The Dishonesty of Clinical Depression Studies
How Clinical Depression Studies Are Fudged
Before we look at the specific tactics used in antidepressant testing, let’s step back and look at the big picture of clinical depression and the attempts to profit from it.
It takes several hundred million dollars (depending on whom you believe) to bring a new prescription drug to market. That’s a major chunk of change for anybody, or any company.
Researchers must answer to their supervisors, who must answer to their supervisors, who must answer to their superiors, who must answer to the company leaders, who must answer to the stockholders…. (Who must answer to their spouses!)
There’s enormous pressure all the way up and down the line to bring this new drug, whatever it is, to market. The company must recoup the staggering investment of time and money that goes into a drug’s development.
Remember, a business exists to make a profit. No profit, – no business, and thus more unemployed workers. Nobody wants that.
Beyond the drug companies own research, there are many additional clinical studies performed on depression medications after they have been approved and released into the marketplace.
Who funds these studies? There aren’t too many researchers who are going to pull money out of their own pockets to pay for a study on the long-term effects of Paxil, for example. If you were a scientist studying prescription drug efficacy, who would be paying your bills?
Could you remain unbiased if your future funding depended upon a favorable outcome for your present study? While most researchers maintain impeccable standards and integrity (such as my own father), I merely want to point out the potential for abuse.
Always look to who is funding the study!
As I am writing this, I hear on the news about a clinical depression study on antidepressants from Duke University that concluded placebo produced better results than either St. John’s Wort or zoloft. Zoloft maker Pfizer called the results “confusing”. (Yeah, I’d be confused, too…!)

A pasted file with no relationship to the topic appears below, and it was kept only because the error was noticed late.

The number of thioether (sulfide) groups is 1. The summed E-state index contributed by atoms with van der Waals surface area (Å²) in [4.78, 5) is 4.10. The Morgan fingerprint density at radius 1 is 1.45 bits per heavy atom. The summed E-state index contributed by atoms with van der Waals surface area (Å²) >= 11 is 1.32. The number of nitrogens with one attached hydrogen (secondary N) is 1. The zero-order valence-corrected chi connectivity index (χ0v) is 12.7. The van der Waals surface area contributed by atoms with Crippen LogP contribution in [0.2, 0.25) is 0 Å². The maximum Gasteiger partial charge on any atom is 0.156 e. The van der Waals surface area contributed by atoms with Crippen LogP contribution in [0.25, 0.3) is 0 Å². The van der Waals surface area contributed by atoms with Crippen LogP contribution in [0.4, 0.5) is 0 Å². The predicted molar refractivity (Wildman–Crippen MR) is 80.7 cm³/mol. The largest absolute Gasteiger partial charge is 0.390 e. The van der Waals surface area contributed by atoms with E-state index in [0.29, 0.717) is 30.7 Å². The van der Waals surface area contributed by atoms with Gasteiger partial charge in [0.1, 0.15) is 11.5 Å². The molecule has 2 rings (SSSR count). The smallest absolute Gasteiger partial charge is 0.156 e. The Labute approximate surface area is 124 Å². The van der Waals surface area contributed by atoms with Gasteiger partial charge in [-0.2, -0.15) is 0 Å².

Anyway, not much researcher bias there, I suppose, unless they work for the makers of the placebo!
Given this context, it’s important to look at the methodology of clinical drug research. The procedures used are much more important than the actual drug being studied – in terms of what the results will be.
Far too many studies are not well designed, and admittedly use low standards to ‘prove’ their results. (It’s like if the Consumer Reports car-testing division were all staffed by car salesmen!)
For example, severely depressed people are routinely excluded from drug trials. This segment of the depressed population, those who need help the most, presumably would not realize any favorable improvement and would merely ‘taint’ the results being sought.
Having even more impact is the technique of ‘prescreening’ all potential drug study participants for placebo reactions.
It’s common for all patients entering a drug study to be given a placebo for one week. Those who show improvement are dismissed from the study. Typically this amounts to anywhere from one quarter up to one half of all participants!
The bottom line in all this, is that potential drug study participants are scrutinized, evaluated, screened and perhaps even discarded not unlikethe potential jurors for a high-profile murder case.
Given these current standards, I believe even opium could be ‘proven’ to be as safe and effective as any other antidepressant.
I know I could do it with alcohol. (Just weed out the alcoholics and serve the rest free beer!)
Ahead to 3. The truth about dependency and withdrawal symptoms.